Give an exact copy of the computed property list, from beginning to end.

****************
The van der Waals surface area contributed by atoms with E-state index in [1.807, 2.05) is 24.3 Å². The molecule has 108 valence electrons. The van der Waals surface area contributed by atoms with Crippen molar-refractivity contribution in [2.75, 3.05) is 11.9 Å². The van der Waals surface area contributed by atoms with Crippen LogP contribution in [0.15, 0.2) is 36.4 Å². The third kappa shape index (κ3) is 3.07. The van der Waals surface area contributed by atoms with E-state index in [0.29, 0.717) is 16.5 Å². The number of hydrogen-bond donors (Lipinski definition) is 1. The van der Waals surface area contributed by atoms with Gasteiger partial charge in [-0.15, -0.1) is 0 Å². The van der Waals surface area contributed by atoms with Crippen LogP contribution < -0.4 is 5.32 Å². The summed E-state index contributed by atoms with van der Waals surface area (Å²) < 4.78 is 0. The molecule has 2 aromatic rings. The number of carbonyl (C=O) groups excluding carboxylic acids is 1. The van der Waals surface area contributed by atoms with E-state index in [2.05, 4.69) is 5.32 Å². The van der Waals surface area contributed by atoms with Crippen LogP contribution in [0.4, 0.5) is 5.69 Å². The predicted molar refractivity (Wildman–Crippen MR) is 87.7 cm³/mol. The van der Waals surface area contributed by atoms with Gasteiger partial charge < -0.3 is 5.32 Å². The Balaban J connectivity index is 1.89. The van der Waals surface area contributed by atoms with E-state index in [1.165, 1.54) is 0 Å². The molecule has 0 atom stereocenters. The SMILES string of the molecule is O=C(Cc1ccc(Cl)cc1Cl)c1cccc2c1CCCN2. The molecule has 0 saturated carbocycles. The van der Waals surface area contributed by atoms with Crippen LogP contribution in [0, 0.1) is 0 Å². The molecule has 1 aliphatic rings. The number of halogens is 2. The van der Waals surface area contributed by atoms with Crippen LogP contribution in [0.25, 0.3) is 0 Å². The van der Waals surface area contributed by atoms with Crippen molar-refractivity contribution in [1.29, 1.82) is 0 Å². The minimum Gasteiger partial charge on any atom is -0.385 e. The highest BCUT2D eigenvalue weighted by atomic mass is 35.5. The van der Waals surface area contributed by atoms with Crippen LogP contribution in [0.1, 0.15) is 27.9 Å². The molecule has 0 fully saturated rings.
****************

The van der Waals surface area contributed by atoms with E-state index in [1.807, 2.05) is 24.3 Å². The molecule has 108 valence electrons. The van der Waals surface area contributed by atoms with Crippen molar-refractivity contribution in [2.75, 3.05) is 11.9 Å². The van der Waals surface area contributed by atoms with Crippen LogP contribution in [0.15, 0.2) is 36.4 Å². The third kappa shape index (κ3) is 3.07. The van der Waals surface area contributed by atoms with E-state index in [0.29, 0.717) is 16.5 Å². The number of hydrogen-bond donors (Lipinski definition) is 1. The van der Waals surface area contributed by atoms with Gasteiger partial charge in [-0.15, -0.1) is 0 Å². The van der Waals surface area contributed by atoms with Crippen LogP contribution < -0.4 is 5.32 Å². The summed E-state index contributed by atoms with van der Waals surface area (Å²) < 4.78 is 0. The molecule has 2 aromatic rings. The number of carbonyl (C=O) groups excluding carboxylic acids is 1. The van der Waals surface area contributed by atoms with E-state index in [2.05, 4.69) is 5.32 Å². The van der Waals surface area contributed by atoms with Crippen LogP contribution in [0.4, 0.5) is 5.69 Å². The predicted molar refractivity (Wildman–Crippen MR) is 87.7 cm³/mol. The van der Waals surface area contributed by atoms with Gasteiger partial charge < -0.3 is 5.32 Å². The Balaban J connectivity index is 1.89. The van der Waals surface area contributed by atoms with E-state index in [1.165, 1.54) is 0 Å². The molecule has 0 atom stereocenters. The SMILES string of the molecule is O=C(Cc1ccc(Cl)cc1Cl)c1cccc2c1CCCN2. The molecule has 0 saturated carbocycles. The van der Waals surface area contributed by atoms with Crippen LogP contribution in [0, 0.1) is 0 Å². The molecule has 1 aliphatic rings. The number of halogens is 2. The van der Waals surface area contributed by atoms with Crippen LogP contribution in [0.25, 0.3) is 0 Å². The van der Waals surface area contributed by atoms with Crippen molar-refractivity contribution in [1.29, 1.82) is 0 Å². The minimum Gasteiger partial charge on any atom is -0.385 e. The highest BCUT2D eigenvalue weighted by atomic mass is 35.5. The van der Waals surface area contributed by atoms with Crippen LogP contribution in [0.1, 0.15) is 27.9 Å². The molecule has 0 fully saturated rings.